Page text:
“La Niña is expected to stick around for at least a little while longer, with the transition back to neutral conditions most likely not taking place until at least later in spring. That’s according to the latest forecast from the National Oceanic and Atmospheric Administration’s Climate Prediction Center forecast, which was released late last week. NOAA says there’s an approximately 77% chance that La Niña conditions will linger between March and May. Forecasters also favor the transition back to neutral occurring from June to August, giving that a 57% chance. … ” Read more from KTLA here: La Niña forecast: NOAA gives update amid dry California winter
No end in sight: California drought on course to break another record
“The first two months of 2022 are shaping up to be the driest January and February in California history, prompting state officials to warn of dire water conditions ahead. “There’s no precipitation forecast through the remainder of February. And there’s very little precipitation in the long-range forecast for March,” Erik Ekdahl, a deputy director with the State Water Resources Control Board, said at a board meeting Tuesday. “All this is pointing to, again, some pretty dire conditions statewide for drought.” After record-setting storms in October and then December, the past six weeks — usually among the wettest months in California — have seen precipitation totals plateau at roughly half the yearly average in the state’s major watersheds. … ” Read more from Cal Matters here: No end in sight: California drought on course to break another record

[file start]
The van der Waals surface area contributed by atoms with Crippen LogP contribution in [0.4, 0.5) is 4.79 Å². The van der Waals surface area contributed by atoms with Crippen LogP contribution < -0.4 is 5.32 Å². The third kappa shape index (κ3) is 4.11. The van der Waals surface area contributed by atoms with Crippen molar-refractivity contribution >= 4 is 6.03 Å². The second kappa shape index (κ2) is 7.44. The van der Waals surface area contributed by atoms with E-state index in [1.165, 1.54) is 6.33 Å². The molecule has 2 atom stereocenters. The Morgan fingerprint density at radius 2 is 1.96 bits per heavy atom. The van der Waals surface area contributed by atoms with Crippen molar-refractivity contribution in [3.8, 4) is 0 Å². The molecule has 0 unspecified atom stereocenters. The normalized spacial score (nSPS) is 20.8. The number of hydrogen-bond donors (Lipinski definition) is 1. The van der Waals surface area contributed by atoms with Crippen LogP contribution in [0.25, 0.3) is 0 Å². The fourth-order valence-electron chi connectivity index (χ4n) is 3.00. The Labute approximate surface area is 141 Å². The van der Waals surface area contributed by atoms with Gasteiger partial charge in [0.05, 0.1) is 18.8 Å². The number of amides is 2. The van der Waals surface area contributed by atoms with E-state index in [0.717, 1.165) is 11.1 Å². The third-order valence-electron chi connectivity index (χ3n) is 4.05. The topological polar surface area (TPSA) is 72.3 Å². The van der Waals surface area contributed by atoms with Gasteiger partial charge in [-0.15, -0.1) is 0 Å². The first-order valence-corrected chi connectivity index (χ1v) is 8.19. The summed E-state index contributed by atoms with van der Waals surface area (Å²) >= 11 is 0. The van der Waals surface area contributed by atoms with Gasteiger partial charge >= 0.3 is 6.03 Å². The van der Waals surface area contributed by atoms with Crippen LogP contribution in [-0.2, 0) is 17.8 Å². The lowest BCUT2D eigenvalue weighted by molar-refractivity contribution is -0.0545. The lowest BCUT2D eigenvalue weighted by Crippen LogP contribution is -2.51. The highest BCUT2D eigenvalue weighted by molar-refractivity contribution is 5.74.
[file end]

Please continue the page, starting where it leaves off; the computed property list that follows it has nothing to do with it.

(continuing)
Experts say the term ‘drought’ may be insufficient to capture what is happening in the West